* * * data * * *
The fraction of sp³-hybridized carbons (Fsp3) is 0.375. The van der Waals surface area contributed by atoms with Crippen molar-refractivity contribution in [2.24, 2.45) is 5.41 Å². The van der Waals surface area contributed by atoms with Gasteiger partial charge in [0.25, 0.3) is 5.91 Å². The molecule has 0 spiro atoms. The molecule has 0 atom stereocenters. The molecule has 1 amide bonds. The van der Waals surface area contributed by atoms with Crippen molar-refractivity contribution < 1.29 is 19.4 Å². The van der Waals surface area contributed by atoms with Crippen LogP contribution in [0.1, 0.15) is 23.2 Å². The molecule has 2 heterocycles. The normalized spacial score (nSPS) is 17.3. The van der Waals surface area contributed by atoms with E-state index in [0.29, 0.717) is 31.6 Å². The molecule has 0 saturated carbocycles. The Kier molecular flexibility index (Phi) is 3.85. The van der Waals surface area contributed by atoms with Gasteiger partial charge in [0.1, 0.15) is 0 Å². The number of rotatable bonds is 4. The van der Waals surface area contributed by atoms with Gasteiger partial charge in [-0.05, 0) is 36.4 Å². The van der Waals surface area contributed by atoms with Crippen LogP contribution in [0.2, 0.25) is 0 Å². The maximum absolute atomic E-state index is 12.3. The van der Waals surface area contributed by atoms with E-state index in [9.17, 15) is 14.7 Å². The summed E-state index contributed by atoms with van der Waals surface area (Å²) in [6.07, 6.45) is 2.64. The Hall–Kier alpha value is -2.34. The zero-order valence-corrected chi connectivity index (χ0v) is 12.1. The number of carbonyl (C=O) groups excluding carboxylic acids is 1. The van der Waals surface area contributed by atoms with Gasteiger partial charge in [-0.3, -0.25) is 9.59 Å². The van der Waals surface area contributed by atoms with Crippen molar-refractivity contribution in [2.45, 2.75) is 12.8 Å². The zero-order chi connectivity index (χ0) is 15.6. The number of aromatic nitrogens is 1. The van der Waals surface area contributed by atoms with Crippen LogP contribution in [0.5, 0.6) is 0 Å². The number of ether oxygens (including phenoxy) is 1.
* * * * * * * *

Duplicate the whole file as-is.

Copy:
The fraction of sp³-hybridized carbons (Fsp3) is 0.375. The van der Waals surface area contributed by atoms with Crippen molar-refractivity contribution in [2.24, 2.45) is 5.41 Å². The van der Waals surface area contributed by atoms with Gasteiger partial charge in [0.25, 0.3) is 5.91 Å². The molecule has 0 spiro atoms. The molecule has 0 atom stereocenters. The molecule has 1 amide bonds. The van der Waals surface area contributed by atoms with Crippen molar-refractivity contribution < 1.29 is 19.4 Å². The van der Waals surface area contributed by atoms with Crippen LogP contribution in [0.1, 0.15) is 23.2 Å². The molecule has 2 heterocycles. The normalized spacial score (nSPS) is 17.3. The van der Waals surface area contributed by atoms with E-state index in [0.29, 0.717) is 31.6 Å². The molecule has 0 saturated carbocycles. The Kier molecular flexibility index (Phi) is 3.85. The van der Waals surface area contributed by atoms with Gasteiger partial charge in [0.1, 0.15) is 0 Å². The number of rotatable bonds is 4. The van der Waals surface area contributed by atoms with Gasteiger partial charge in [-0.05, 0) is 36.4 Å². The van der Waals surface area contributed by atoms with Crippen LogP contribution in [0.2, 0.25) is 0 Å². The maximum absolute atomic E-state index is 12.3. The van der Waals surface area contributed by atoms with E-state index in [9.17, 15) is 14.7 Å². The summed E-state index contributed by atoms with van der Waals surface area (Å²) in [6.07, 6.45) is 2.64. The Hall–Kier alpha value is -2.34. The zero-order valence-corrected chi connectivity index (χ0v) is 12.1. The number of carbonyl (C=O) groups excluding carboxylic acids is 1. The van der Waals surface area contributed by atoms with Gasteiger partial charge in [-0.3, -0.25) is 9.59 Å². The van der Waals surface area contributed by atoms with Crippen molar-refractivity contribution in [2.45, 2.75) is 12.8 Å². The zero-order chi connectivity index (χ0) is 15.6. The number of aromatic nitrogens is 1. The van der Waals surface area contributed by atoms with Crippen LogP contribution in [0.5, 0.6) is 0 Å². The number of ether oxygens (including phenoxy) is 1.